By David Beilstein
The stumble into ripe cack happened on ABC’s This Week With George Stephanopoulos. Sullivan, appearing pessimistic and unduly emotional — yet again — said “if Virginia and Florida go back to the Republicans” the electoral map would look like the confederacy.
Conservative pundit George Will countered. He arrested a dramatic U-turn from a ludic Sullivan who maintained he was not chalking this possible — more likely probable — turn of events into a racial issue. Sullivan is too intelligent to be so intellectually dishonest. Having gone to Harvard Andrew Sullivan knows what memories and emotions the confederacy turns up in voters’ imaginations.
He intended a racial tone. When called out he retreated into a cowardly chalet.
It should be noted the Republican Party — while perfectly imperfect — destroyed the Confederacy under the leadership of President Abraham Lincoln. By providence, the GOP ended slavery and set in motion a century of civil rights leadership. It was Republicans who slowly but surely helped dismantle the edifice of institutional racism — while Democrats, especially progressives like Woodrow Wilson and red neck Dixiecrats — helped empower racism and black subjugation.
Democratic Progressives and Dixiecratic southern red necks were not, classically liberal, i.e., conservative. More to the point, historically, progressives of the early 20th century were no friends to American blacks. Contrary to media hot gas, it is classical liberal formulations that set in motion the parameters by which civil rights legislation and improvement of American Negro quality of life (and equality) expanded and germinated in.
It would also do Sullivan well to understand geographical alignment with the confederacy does not mean ideological agreement. It is an immense fallacy. The racial animosity against blacks brimming among white voters died with the Dixiecrats. President Jimmy Carter was the last Democratic President these voters trapped in their racism voted for — in 1980 — and they voted for President Carter over Republican challenger Ronald Reagan.
Sullivan’s weasel-esque panegyric is ahistorical — a conflation of simplistic dimensions suited for schoolyard bullying.
It did not seem to lurk somewhere in Sullivan’s fertile brain that it could be — could be! — parts of America simply do not think Barack Obama has done a very good job. Obama scored 365 electoral votes picking up a handful of southern states, too. George W. Bush — whiter than snow and from Texas failed to perch on even 300 electoral votes.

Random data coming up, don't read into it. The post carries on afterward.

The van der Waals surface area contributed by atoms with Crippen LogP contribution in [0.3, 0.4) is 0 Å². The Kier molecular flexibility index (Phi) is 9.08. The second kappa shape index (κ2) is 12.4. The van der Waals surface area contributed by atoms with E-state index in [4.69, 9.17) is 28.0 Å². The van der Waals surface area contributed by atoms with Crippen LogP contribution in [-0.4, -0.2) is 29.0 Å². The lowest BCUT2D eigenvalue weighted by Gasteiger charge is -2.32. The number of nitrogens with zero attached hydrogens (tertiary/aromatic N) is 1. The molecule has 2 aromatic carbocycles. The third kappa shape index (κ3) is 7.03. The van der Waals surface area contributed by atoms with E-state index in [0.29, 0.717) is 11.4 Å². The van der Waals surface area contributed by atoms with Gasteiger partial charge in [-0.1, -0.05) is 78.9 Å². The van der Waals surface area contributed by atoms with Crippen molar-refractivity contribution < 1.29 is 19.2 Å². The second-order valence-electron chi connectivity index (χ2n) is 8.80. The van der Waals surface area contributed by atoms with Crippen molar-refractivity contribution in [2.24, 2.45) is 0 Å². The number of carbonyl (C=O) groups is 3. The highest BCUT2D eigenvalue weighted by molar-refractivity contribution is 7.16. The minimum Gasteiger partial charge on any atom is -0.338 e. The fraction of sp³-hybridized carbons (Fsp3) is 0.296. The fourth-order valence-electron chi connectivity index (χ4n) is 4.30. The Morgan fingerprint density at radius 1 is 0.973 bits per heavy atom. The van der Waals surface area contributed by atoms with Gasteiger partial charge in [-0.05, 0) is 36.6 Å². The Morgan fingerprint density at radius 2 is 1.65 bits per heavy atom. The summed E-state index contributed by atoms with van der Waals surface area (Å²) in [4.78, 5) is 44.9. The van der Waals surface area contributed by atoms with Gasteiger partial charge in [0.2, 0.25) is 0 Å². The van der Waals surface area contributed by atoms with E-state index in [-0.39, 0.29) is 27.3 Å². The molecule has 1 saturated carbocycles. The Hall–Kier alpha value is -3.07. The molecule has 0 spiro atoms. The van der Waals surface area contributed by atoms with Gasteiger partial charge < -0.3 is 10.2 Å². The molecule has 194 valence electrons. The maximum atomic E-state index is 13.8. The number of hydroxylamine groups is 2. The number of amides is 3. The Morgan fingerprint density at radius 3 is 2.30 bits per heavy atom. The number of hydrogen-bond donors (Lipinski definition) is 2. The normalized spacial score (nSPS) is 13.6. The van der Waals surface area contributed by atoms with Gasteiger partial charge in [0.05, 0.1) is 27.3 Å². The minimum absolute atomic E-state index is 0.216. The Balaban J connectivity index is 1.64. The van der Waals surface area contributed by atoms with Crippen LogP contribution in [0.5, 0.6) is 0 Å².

Was the country jaundiced toward a Texan — a white man?
Sullivan is beautiful when honouring Pascal’s theological insights, explaining Frederich Hayek and opining on the benison light of Michael Oakshott’s classical liberal exegesis… but the Iraq War and the quagmire of the Afghanistan sump created an obnoxious sentimentality to Sullivan’s contrariness. Move on over to the fundamentalist elements rutting in Republican ranks and Sullivan had all he needed to not only become curious about the plank — but to dive off it.
I have large sympathy with much of Sullivan’s explication of classical liberalism — and that the GOP is not a good preserver of it. In fact, many elements in the GOP smack against classical liberalism…
But President Obama is no classical liberal either.
President Obama perpetuated fiscal insanity further than George W. Bush could have dreamed. And Obama’s leftist policies increased — not reversed! — the regulatory state miles past Sullivan’s own acknowledgement of what conservatism should be. Further still, the top to bottom need for the Democratic Party to intrude upon what people eat and drink — a rank paternalism — isn’t any kind of classical liberalism I’ve ever heard of.
But Sullivan loves Obama!
It would be easy to say simply, Sullivan is no longer conservative. This is more true than wrong but does illumine an interesting change of tack. What is more likely is Sullivan has converted to a rank progressivism in rebellion to social or cultural conservatism rooted in naked fundamentalism.
A Goldwaterite of strong convictions, I have large sympathy with Sullivan here (politically speaking). But a view of the modern Democratic Party as a classical liberal inducing agent should not be an option to a man or woman seriously eyeing classical liberalism with a lover’s devotion.
Sullivan used to be a deep thinker. He once echoed loudly unconventional wisdom and a creative impulse to political commentary. Unfortunately, Sullivan appears to have given up the ghost on that honourable chore to join a band of punditry hacks — constantly preaching on the glory and beauty of bigger and more intrusive state power.
Something Andrew Sullivan used to routinely — and wisely — malign.